Document Type

Campus-Only Access for Five (5) Years

Embargo Period

2-1-2017

Degree Program

Comparative Literature

Degree Type

Master of Arts (M.A.)

Year Degree Awarded

2016

Month Degree Awarded

September

Advisor Name

Maria

Advisor Last Name

Tymoczko

Co-advisor Name

Kathryn

Co-advisor Last Name

Lachman

Third Advisor Name

Bjorn

Third Advisor Last Name

Nordtveit

Abstract

ABSTRACT

COLONIALISM, EDUCATION, AND GABON: AN EXAMINATION OF THE SELF-TRANSLATION OF GABONESE CITIZENS IN THEIR POSTCOLONIAL SPACE THROUGH EDUCATION AND LANGUAGE.

SEPTEMBER 2016

MOUSSAVOU FROY BATSIELILIT, B.A., UNIVERSITY OF ALABAMA

M.A., UNIVERSITY OF MASSACHUSETTS AMHERST

Directed by: Professor Maria Tymoczko

Gabon’s educational model, mode, and language of instruction are similar to that of France. Likewise, the official language in Gabon remains French. The similarities between both countries, as a result, have continued to perpetuate and reinforce the indirect, or direct, influence of French culture in Gabon. The resemblance also contributed to the inability of Gabon to create an independent identity from France. As a result, Gabonese citizens are self-translating and rewriting themselves as an extension of France while simultaneously censoring half of their identities from the narrative of nation.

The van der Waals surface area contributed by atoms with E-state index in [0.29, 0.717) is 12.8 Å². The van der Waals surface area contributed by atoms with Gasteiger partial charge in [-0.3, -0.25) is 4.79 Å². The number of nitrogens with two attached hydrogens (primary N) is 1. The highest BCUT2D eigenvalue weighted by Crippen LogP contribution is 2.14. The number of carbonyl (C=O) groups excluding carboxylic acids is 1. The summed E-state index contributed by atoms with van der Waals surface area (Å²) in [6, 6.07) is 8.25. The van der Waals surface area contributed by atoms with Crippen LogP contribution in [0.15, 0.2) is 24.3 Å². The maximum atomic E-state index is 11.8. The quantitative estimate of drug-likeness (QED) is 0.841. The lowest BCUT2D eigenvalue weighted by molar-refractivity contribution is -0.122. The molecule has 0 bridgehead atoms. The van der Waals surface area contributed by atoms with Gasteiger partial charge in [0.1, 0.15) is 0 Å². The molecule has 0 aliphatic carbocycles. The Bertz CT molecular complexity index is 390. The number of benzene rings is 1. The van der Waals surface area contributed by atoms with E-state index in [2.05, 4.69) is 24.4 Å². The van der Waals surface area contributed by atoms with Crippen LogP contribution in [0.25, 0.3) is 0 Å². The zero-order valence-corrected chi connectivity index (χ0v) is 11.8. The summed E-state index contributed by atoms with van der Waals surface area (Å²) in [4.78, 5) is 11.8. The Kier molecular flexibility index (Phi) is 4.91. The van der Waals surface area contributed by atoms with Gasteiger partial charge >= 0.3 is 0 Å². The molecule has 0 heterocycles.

To understand the current situation, I investigate education and the language situation in Gabon and relate them to the field of Translation Studies in terms of the latter’s concepts. The thesis begins with a historical background of Gabon. The discussion then shifts to analyze the connection between language and power, and its use during French colonialism in Africa. The importance of language and power is in turn linked to education, resulting in an analysis of Gabon and France’s educational systems and materials. The issues of education, language, and identity are discussed so as to determine the influences on Gabonese citizens’ identities.

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